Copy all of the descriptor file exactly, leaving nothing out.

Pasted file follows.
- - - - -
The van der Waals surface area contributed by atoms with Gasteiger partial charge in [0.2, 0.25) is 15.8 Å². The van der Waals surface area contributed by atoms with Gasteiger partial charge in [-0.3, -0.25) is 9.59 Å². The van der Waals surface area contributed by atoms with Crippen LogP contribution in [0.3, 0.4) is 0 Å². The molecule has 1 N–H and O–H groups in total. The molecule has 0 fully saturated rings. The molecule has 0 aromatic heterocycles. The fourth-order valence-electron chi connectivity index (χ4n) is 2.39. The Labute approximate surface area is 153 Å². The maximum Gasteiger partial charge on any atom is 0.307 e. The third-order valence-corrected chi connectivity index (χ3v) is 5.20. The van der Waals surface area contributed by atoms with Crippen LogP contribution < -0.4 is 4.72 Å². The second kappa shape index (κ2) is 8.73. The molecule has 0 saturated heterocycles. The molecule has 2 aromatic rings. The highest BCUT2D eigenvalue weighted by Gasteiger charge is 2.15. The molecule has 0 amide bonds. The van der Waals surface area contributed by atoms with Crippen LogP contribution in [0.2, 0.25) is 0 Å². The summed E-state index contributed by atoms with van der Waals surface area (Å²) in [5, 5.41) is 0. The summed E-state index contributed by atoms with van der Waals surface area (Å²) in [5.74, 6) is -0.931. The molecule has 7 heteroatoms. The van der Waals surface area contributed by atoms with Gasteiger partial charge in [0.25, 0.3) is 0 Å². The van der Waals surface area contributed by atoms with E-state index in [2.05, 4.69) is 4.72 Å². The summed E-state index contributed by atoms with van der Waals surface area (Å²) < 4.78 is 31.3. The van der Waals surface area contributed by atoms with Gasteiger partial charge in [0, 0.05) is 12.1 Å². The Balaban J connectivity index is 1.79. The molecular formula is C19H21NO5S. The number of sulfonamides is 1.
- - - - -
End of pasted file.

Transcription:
The van der Waals surface area contributed by atoms with Gasteiger partial charge in [0.2, 0.25) is 15.8 Å². The van der Waals surface area contributed by atoms with Gasteiger partial charge in [-0.3, -0.25) is 9.59 Å². The van der Waals surface area contributed by atoms with Crippen LogP contribution in [0.3, 0.4) is 0 Å². The molecule has 1 N–H and O–H groups in total. The molecule has 0 fully saturated rings. The molecule has 0 aromatic heterocycles. The fourth-order valence-electron chi connectivity index (χ4n) is 2.39. The Labute approximate surface area is 153 Å². The maximum Gasteiger partial charge on any atom is 0.307 e. The third-order valence-corrected chi connectivity index (χ3v) is 5.20. The van der Waals surface area contributed by atoms with Crippen LogP contribution < -0.4 is 4.72 Å². The second kappa shape index (κ2) is 8.73. The molecule has 0 saturated heterocycles. The molecule has 2 aromatic rings. The highest BCUT2D eigenvalue weighted by Gasteiger charge is 2.15. The molecule has 0 amide bonds. The van der Waals surface area contributed by atoms with Crippen LogP contribution in [0.2, 0.25) is 0 Å². The summed E-state index contributed by atoms with van der Waals surface area (Å²) in [5, 5.41) is 0. The summed E-state index contributed by atoms with van der Waals surface area (Å²) in [5.74, 6) is -0.931. The molecule has 7 heteroatoms. The van der Waals surface area contributed by atoms with Gasteiger partial charge in [0.25, 0.3) is 0 Å². The van der Waals surface area contributed by atoms with E-state index in [2.05, 4.69) is 4.72 Å². The summed E-state index contributed by atoms with van der Waals surface area (Å²) < 4.78 is 31.3. The van der Waals surface area contributed by atoms with Gasteiger partial charge in [0, 0.05) is 12.1 Å². The Balaban J connectivity index is 1.79. The molecular formula is C19H21NO5S. The number of sulfonamides is 1.